frustration for a blind person attempting to download
audio files, while the IE Information Bar is telling them
that they've banned themselves from doing so!)
Yes, there are always exceptions.
If you honestly suspect you're dealing with
sleaze, malware, or worse then the decent thing
would be to actually find out before making
nasty accusations.
I tried to find out, and I told you what happened.

Let's drop it and wait for comments from grateful users of IE in
this NG.


--
"Well, Steve, I think there's more than one way of looking at
it. I think it's more like we both had this rich neighbor named
Xerox and I broke into his house to steal the TV set and found
out that you had already stolen it."
Bill Gates to Steve Jobs, around 1983
 
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J

Jeff Layman

Re: "original intention".

If you can actually FIND this marvel, scan it for malware. It
should be interesting what turns up.
Well, I don't use IE, but thought I'd take up your suggestion to
download it and scan for malware (Win7HPx64).

NIS 2011 found absolutely nothing. Maybe users of other AVs can post
what they found.
 
L

Lostgallifreyan

IE MD is an HTA powered by VBScript.
The doctor is ill. :)

I guess it's that combination of IE and VB that gives me the running heebies.
 
9

98 Guy

Mayayana said:
I posted this in the IE group, but not many people go there, so
I'm posting here as well.
Why has it all of a sudden become a common practice of cross-posting
between a win-98 group and XP / Windows7 groups?
Announcing: An updated version of a free tool.
The IE MD (Internet Explorer Doctor)
Will this tool run on windows 98?

What possible valid reason do you have for cross-posting this to a
windows 98 group?
 
P

philo

I really don't care, because I haven't used IE since 2001. And
WHAT exactly did you download? There is nothing called "Internet
Explorer Doctor" anywhere to be found on the net. Or I am
getting REALLY senile?

I just went to the link the OP posted

I may fool with it if I ever have the time

I downloaded the developer's version of Windows 8
and have fooled with it a few times...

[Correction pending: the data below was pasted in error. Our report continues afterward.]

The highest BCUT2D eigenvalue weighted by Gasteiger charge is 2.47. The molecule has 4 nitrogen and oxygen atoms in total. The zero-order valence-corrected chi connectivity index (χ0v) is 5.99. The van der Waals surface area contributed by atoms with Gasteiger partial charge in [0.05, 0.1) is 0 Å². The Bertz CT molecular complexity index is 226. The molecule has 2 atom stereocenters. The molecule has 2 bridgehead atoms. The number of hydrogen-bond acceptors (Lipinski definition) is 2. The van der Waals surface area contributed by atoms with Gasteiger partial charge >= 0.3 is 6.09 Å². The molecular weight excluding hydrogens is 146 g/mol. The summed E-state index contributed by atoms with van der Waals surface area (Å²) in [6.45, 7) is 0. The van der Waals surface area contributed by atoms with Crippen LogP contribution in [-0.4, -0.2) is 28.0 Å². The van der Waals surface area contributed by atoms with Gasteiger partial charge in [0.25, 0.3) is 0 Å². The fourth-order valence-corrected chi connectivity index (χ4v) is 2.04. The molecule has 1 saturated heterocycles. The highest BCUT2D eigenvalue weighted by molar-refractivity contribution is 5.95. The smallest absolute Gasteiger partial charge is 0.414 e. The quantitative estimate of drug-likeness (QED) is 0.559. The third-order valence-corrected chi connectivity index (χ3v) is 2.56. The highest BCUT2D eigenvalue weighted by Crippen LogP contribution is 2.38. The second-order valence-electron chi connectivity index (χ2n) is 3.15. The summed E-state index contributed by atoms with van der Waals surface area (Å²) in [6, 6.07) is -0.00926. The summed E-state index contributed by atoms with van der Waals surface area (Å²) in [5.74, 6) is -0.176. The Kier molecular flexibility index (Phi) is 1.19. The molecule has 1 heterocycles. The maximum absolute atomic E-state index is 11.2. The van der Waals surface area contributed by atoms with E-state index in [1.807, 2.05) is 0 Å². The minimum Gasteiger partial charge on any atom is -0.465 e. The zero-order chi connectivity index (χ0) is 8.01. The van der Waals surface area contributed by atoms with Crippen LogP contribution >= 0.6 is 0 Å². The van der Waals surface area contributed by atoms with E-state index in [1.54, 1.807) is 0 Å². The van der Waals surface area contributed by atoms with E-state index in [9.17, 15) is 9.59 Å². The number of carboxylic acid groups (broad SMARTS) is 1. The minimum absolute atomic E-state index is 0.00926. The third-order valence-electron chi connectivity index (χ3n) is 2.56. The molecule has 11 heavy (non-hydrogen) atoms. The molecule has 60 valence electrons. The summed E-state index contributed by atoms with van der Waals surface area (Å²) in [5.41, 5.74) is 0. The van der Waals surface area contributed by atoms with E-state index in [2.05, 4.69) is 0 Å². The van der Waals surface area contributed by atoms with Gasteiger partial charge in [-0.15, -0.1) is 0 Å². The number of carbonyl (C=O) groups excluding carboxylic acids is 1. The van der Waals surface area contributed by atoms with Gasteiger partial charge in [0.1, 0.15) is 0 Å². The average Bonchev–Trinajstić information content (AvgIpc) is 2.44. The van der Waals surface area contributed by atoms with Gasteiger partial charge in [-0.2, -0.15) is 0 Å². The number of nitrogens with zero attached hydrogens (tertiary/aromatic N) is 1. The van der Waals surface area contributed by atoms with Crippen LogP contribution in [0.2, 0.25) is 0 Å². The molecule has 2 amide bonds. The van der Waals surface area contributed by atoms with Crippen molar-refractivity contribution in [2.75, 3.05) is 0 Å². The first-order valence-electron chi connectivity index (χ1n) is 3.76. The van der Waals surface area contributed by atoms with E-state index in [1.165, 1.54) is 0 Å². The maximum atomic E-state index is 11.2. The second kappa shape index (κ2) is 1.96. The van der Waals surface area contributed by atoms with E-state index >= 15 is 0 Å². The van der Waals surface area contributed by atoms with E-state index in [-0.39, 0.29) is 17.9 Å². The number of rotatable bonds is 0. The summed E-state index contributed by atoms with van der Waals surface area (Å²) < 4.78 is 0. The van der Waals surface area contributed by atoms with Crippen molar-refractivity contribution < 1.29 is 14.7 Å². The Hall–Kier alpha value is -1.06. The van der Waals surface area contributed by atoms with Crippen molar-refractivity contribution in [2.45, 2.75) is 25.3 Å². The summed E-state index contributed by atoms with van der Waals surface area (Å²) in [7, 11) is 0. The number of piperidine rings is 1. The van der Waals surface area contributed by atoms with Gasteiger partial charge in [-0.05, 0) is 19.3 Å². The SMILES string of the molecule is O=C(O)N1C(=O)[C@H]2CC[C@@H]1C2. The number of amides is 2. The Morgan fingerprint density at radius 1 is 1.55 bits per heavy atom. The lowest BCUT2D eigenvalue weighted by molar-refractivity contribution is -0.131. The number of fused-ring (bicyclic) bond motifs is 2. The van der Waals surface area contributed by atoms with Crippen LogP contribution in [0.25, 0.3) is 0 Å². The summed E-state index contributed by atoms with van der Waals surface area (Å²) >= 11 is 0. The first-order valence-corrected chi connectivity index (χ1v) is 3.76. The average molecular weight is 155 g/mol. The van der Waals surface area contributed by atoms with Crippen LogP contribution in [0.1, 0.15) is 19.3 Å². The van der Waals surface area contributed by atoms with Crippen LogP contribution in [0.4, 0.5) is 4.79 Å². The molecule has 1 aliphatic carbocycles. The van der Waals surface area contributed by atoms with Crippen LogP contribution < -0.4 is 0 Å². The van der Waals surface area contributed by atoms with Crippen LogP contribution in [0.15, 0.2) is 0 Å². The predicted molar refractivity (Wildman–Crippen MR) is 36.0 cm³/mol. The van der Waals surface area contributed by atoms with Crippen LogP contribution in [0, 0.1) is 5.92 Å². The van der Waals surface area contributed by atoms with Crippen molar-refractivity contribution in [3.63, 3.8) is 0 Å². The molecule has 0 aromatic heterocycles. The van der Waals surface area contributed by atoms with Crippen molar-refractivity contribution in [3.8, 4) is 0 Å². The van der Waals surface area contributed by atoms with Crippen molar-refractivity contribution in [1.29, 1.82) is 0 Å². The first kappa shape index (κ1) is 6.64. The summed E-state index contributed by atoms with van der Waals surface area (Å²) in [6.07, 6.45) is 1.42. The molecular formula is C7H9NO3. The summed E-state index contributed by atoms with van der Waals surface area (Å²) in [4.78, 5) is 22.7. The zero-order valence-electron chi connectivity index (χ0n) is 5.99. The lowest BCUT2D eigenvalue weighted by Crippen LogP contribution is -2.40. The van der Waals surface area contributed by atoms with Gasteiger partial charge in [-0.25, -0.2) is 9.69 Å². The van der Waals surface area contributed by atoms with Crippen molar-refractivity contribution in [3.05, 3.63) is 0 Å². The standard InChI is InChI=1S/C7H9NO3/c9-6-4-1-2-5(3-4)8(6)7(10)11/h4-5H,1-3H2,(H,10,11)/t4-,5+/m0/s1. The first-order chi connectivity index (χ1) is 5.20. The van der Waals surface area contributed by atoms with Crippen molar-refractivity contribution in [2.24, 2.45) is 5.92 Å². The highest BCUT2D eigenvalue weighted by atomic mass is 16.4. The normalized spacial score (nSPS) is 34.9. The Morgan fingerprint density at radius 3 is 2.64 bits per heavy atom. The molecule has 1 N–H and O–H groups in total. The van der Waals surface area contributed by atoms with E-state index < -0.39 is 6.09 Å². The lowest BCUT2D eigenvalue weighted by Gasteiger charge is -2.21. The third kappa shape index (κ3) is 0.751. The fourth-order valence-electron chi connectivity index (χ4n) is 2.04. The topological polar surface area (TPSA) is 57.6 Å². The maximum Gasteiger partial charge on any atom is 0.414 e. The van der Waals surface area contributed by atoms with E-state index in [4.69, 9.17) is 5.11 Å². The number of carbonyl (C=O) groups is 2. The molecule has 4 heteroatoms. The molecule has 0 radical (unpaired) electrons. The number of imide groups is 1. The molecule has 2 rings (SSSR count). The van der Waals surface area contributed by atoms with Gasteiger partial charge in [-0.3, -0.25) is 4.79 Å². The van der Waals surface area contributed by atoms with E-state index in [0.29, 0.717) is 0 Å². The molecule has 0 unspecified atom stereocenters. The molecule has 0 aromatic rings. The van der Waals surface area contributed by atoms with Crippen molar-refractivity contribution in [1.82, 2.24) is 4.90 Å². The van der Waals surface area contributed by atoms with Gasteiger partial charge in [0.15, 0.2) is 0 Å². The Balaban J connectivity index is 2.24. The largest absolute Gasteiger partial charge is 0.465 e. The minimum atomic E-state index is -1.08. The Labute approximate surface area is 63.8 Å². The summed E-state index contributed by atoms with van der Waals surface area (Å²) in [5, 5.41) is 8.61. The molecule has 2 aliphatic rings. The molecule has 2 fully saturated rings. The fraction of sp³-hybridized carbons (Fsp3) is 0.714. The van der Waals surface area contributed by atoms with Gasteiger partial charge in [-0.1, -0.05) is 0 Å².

D

Dave \Crash\ Dummy

Mayayana said:
I posted this in the IE group, but not many people go there, so I'm
posting here as well.

Announcing: An updated version of a free tool. The IE MD (Internet
Explorer Doctor)

The IE MD has been around for years, but wasn't formerly updated for
IE 7/8 in Windows Vista/7 until now.

IE MD is an HTA powered by VBScript. It's designed to be a simple,
one-stop method to eliminate nags, download restrictions, etc. Most
of the settings it changes are normally hidden. Things like removing
the information bar, stopping security nags, stopping messages that
say things like, "Your current settings don't allow downloading this
file", shutting off the Local Machine Lockdown restrictions,
disabling risky behavior, etc.

It's free, no-strings; being made available simply because people
shouldn't have to go through the tedious work that it takes to find
these settings and change them.

http://www.jsware.net/jsware/iemd.php5

For scripters and "power users":

An HTA is basically a webpage that runs in an IE browser window.
Since the IE MD is just a scripted webpage, if you know HTML and
VBScript you can edit, modify, or extend the utility as you like.
Thank you. I use IE8 and write my own HTA scripts frequently. Since I
installed my own OS and browser, I don't have any of the restrictions
that a preinstalled or business network computer might have, but I will
add IE MD to my collection.

One option that I don't see immediately available is making Zone 0
settings visible. Do you have any clues?
 
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M

Mayayana

| UserAgent=Mozilla/4.7 (compatible; OffByOne; &sys)
|
| Anything here scream "download manager" at you?
|